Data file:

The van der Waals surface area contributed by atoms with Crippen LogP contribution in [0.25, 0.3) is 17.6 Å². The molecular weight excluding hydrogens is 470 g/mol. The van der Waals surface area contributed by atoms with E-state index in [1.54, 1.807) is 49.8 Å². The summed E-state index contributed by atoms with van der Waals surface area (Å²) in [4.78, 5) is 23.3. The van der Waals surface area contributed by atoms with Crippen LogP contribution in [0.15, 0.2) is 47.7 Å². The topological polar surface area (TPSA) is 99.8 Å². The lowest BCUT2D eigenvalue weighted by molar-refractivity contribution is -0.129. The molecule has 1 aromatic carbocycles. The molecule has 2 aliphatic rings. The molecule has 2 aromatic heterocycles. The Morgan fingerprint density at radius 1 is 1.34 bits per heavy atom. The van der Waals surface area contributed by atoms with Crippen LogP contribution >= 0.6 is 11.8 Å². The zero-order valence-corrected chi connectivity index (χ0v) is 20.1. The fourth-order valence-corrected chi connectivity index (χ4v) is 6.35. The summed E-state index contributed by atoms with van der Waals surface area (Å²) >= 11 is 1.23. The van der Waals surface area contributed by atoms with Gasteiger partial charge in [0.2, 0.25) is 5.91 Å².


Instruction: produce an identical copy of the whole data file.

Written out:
The van der Waals surface area contributed by atoms with Crippen LogP contribution in [0.25, 0.3) is 17.6 Å². The molecular weight excluding hydrogens is 470 g/mol. The van der Waals surface area contributed by atoms with E-state index in [1.54, 1.807) is 49.8 Å². The summed E-state index contributed by atoms with van der Waals surface area (Å²) in [4.78, 5) is 23.3. The van der Waals surface area contributed by atoms with Crippen LogP contribution in [0.15, 0.2) is 47.7 Å². The topological polar surface area (TPSA) is 99.8 Å². The lowest BCUT2D eigenvalue weighted by molar-refractivity contribution is -0.129. The molecule has 1 aromatic carbocycles. The molecule has 2 aliphatic rings. The molecule has 2 aromatic heterocycles. The Morgan fingerprint density at radius 1 is 1.34 bits per heavy atom. The van der Waals surface area contributed by atoms with Crippen LogP contribution >= 0.6 is 11.8 Å². The zero-order valence-corrected chi connectivity index (χ0v) is 20.1. The fourth-order valence-corrected chi connectivity index (χ4v) is 6.35. The summed E-state index contributed by atoms with van der Waals surface area (Å²) >= 11 is 1.23. The van der Waals surface area contributed by atoms with Gasteiger partial charge in [0.2, 0.25) is 5.91 Å².